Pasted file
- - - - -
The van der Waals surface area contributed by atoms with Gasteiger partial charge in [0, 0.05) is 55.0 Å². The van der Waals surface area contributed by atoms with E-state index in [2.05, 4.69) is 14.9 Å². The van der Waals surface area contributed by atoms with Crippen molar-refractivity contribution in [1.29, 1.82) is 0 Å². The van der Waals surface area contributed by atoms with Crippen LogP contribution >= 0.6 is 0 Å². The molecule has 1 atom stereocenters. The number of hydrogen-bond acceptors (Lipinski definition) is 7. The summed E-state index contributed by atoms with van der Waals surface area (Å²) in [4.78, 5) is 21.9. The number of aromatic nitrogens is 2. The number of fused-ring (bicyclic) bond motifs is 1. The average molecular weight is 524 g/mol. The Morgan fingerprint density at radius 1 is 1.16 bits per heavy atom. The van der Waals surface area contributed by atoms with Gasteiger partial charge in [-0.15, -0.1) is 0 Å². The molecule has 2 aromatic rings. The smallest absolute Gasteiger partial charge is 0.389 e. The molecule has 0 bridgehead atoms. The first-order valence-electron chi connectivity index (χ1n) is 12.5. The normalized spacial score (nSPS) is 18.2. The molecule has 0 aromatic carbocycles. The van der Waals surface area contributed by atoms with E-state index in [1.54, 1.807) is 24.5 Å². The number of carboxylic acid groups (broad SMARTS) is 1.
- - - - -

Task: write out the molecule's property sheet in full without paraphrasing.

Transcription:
The van der Waals surface area contributed by atoms with Gasteiger partial charge in [0, 0.05) is 55.0 Å². The van der Waals surface area contributed by atoms with E-state index in [2.05, 4.69) is 14.9 Å². The van der Waals surface area contributed by atoms with Crippen molar-refractivity contribution in [1.29, 1.82) is 0 Å². The van der Waals surface area contributed by atoms with Crippen LogP contribution >= 0.6 is 0 Å². The molecule has 1 atom stereocenters. The number of hydrogen-bond acceptors (Lipinski definition) is 7. The summed E-state index contributed by atoms with van der Waals surface area (Å²) in [4.78, 5) is 21.9. The number of aromatic nitrogens is 2. The number of fused-ring (bicyclic) bond motifs is 1. The average molecular weight is 524 g/mol. The Morgan fingerprint density at radius 1 is 1.16 bits per heavy atom. The van der Waals surface area contributed by atoms with Gasteiger partial charge in [-0.15, -0.1) is 0 Å². The molecule has 2 aromatic rings. The smallest absolute Gasteiger partial charge is 0.389 e. The molecule has 0 bridgehead atoms. The first-order valence-electron chi connectivity index (χ1n) is 12.5. The normalized spacial score (nSPS) is 18.2. The molecule has 0 aromatic carbocycles. The van der Waals surface area contributed by atoms with E-state index in [1.54, 1.807) is 24.5 Å². The number of carboxylic acid groups (broad SMARTS) is 1.